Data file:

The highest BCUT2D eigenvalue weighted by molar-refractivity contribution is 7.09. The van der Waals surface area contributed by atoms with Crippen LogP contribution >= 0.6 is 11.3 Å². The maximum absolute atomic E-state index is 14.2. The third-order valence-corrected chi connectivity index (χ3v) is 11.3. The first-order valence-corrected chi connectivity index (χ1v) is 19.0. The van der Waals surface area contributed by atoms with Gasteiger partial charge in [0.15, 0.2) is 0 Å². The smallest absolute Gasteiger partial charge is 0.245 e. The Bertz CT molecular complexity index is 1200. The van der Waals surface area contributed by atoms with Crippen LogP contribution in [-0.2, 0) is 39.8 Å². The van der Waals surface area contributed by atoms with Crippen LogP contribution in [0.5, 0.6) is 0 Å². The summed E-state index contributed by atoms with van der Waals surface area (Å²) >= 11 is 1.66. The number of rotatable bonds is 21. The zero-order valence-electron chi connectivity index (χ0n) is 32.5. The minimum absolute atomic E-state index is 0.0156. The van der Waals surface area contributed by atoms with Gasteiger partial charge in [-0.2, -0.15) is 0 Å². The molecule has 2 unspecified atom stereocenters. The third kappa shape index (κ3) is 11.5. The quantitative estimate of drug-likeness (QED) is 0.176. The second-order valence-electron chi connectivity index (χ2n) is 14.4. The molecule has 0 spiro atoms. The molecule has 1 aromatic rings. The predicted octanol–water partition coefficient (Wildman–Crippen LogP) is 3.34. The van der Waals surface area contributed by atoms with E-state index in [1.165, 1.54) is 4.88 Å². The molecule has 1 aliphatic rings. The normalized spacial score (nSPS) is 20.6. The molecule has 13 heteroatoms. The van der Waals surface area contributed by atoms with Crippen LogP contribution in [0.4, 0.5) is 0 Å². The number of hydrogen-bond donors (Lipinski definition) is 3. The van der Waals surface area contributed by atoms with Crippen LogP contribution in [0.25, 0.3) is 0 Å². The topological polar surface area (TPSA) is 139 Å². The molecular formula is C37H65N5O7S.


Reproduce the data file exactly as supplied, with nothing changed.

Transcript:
The highest BCUT2D eigenvalue weighted by molar-refractivity contribution is 7.09. The van der Waals surface area contributed by atoms with Crippen LogP contribution >= 0.6 is 11.3 Å². The maximum absolute atomic E-state index is 14.2. The third-order valence-corrected chi connectivity index (χ3v) is 11.3. The first-order valence-corrected chi connectivity index (χ1v) is 19.0. The van der Waals surface area contributed by atoms with Gasteiger partial charge in [0.15, 0.2) is 0 Å². The smallest absolute Gasteiger partial charge is 0.245 e. The Bertz CT molecular complexity index is 1200. The van der Waals surface area contributed by atoms with Crippen LogP contribution in [-0.2, 0) is 39.8 Å². The van der Waals surface area contributed by atoms with Crippen LogP contribution in [0.5, 0.6) is 0 Å². The summed E-state index contributed by atoms with van der Waals surface area (Å²) >= 11 is 1.66. The number of rotatable bonds is 21. The zero-order valence-electron chi connectivity index (χ0n) is 32.5. The minimum absolute atomic E-state index is 0.0156. The van der Waals surface area contributed by atoms with Gasteiger partial charge in [-0.2, -0.15) is 0 Å². The molecule has 2 unspecified atom stereocenters. The third kappa shape index (κ3) is 11.5. The quantitative estimate of drug-likeness (QED) is 0.176. The second-order valence-electron chi connectivity index (χ2n) is 14.4. The molecule has 0 spiro atoms. The molecule has 1 aromatic rings. The predicted octanol–water partition coefficient (Wildman–Crippen LogP) is 3.34. The van der Waals surface area contributed by atoms with E-state index in [1.165, 1.54) is 4.88 Å². The molecule has 1 aliphatic rings. The normalized spacial score (nSPS) is 20.6. The molecule has 13 heteroatoms. The van der Waals surface area contributed by atoms with Crippen LogP contribution in [0.4, 0.5) is 0 Å². The number of hydrogen-bond donors (Lipinski definition) is 3. The van der Waals surface area contributed by atoms with Crippen LogP contribution in [0.25, 0.3) is 0 Å². The topological polar surface area (TPSA) is 139 Å². The molecular formula is C37H65N5O7S.